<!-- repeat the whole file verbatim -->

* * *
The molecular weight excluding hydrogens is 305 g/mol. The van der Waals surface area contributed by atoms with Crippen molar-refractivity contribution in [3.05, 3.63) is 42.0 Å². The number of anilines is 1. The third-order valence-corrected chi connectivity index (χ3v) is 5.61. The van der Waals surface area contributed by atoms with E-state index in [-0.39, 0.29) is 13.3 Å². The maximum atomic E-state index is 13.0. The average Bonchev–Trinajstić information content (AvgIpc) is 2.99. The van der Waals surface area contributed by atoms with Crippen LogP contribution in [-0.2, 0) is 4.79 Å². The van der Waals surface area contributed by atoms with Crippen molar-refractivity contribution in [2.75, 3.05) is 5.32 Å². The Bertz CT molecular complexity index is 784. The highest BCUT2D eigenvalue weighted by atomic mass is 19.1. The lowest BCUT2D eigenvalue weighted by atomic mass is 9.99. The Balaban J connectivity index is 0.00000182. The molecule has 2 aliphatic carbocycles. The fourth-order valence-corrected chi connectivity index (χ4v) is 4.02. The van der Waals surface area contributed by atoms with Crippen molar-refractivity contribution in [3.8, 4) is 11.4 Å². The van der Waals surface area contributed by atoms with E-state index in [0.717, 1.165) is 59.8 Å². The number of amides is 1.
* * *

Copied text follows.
The molecular weight excluding hydrogens is 305 g/mol. The van der Waals surface area contributed by atoms with Crippen molar-refractivity contribution in [3.05, 3.63) is 42.0 Å². The number of anilines is 1. The third-order valence-corrected chi connectivity index (χ3v) is 5.61. The van der Waals surface area contributed by atoms with E-state index in [-0.39, 0.29) is 13.3 Å². The maximum atomic E-state index is 13.0. The average Bonchev–Trinajstić information content (AvgIpc) is 2.99. The van der Waals surface area contributed by atoms with Crippen LogP contribution in [-0.2, 0) is 4.79 Å². The van der Waals surface area contributed by atoms with Crippen molar-refractivity contribution in [2.75, 3.05) is 5.32 Å². The Bertz CT molecular complexity index is 784. The highest BCUT2D eigenvalue weighted by atomic mass is 19.1. The lowest BCUT2D eigenvalue weighted by atomic mass is 9.99. The Balaban J connectivity index is 0.00000182. The molecule has 2 aliphatic carbocycles. The fourth-order valence-corrected chi connectivity index (χ4v) is 4.02. The van der Waals surface area contributed by atoms with Crippen molar-refractivity contribution in [3.8, 4) is 11.4 Å². The van der Waals surface area contributed by atoms with E-state index in [0.717, 1.165) is 59.8 Å². The number of amides is 1.